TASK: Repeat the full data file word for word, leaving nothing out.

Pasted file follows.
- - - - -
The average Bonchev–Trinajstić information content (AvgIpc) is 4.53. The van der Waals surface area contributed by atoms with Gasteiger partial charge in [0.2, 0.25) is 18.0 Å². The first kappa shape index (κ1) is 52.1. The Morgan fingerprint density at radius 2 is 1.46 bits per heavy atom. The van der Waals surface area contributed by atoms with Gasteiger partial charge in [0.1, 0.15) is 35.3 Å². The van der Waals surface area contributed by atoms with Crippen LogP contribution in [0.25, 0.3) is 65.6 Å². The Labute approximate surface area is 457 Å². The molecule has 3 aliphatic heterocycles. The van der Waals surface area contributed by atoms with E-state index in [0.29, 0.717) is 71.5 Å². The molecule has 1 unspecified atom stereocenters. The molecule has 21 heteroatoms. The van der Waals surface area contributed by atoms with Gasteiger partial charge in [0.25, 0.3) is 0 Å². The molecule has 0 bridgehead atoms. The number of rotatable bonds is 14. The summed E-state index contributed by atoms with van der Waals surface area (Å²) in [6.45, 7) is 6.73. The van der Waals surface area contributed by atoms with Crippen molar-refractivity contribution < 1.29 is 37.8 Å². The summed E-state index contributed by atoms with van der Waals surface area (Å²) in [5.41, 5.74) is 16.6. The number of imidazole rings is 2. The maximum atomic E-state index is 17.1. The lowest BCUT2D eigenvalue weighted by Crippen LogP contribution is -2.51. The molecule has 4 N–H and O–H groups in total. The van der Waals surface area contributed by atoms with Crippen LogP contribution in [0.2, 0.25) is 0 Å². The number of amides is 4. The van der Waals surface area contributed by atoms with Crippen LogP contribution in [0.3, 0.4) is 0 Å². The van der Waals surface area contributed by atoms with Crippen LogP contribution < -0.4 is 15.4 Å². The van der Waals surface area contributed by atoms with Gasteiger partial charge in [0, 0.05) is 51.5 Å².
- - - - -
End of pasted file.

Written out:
The average Bonchev–Trinajstić information content (AvgIpc) is 4.53. The van der Waals surface area contributed by atoms with Gasteiger partial charge in [0.2, 0.25) is 18.0 Å². The first kappa shape index (κ1) is 52.1. The Morgan fingerprint density at radius 2 is 1.46 bits per heavy atom. The van der Waals surface area contributed by atoms with Gasteiger partial charge in [0.1, 0.15) is 35.3 Å². The van der Waals surface area contributed by atoms with Crippen LogP contribution in [0.25, 0.3) is 65.6 Å². The Labute approximate surface area is 457 Å². The molecule has 3 aliphatic heterocycles. The van der Waals surface area contributed by atoms with E-state index in [0.29, 0.717) is 71.5 Å². The molecule has 1 unspecified atom stereocenters. The molecule has 21 heteroatoms. The van der Waals surface area contributed by atoms with Gasteiger partial charge in [0.25, 0.3) is 0 Å². The molecule has 0 bridgehead atoms. The number of rotatable bonds is 14. The summed E-state index contributed by atoms with van der Waals surface area (Å²) in [6.45, 7) is 6.73. The van der Waals surface area contributed by atoms with Crippen molar-refractivity contribution < 1.29 is 37.8 Å². The summed E-state index contributed by atoms with van der Waals surface area (Å²) in [5.41, 5.74) is 16.6. The number of imidazole rings is 2. The maximum atomic E-state index is 17.1. The lowest BCUT2D eigenvalue weighted by Crippen LogP contribution is -2.51. The molecule has 4 N–H and O–H groups in total. The van der Waals surface area contributed by atoms with Crippen LogP contribution in [0.2, 0.25) is 0 Å². The number of amides is 4. The van der Waals surface area contributed by atoms with Crippen LogP contribution in [0.3, 0.4) is 0 Å². The van der Waals surface area contributed by atoms with Crippen LogP contribution < -0.4 is 15.4 Å². The van der Waals surface area contributed by atoms with Gasteiger partial charge in [0, 0.05) is 51.5 Å².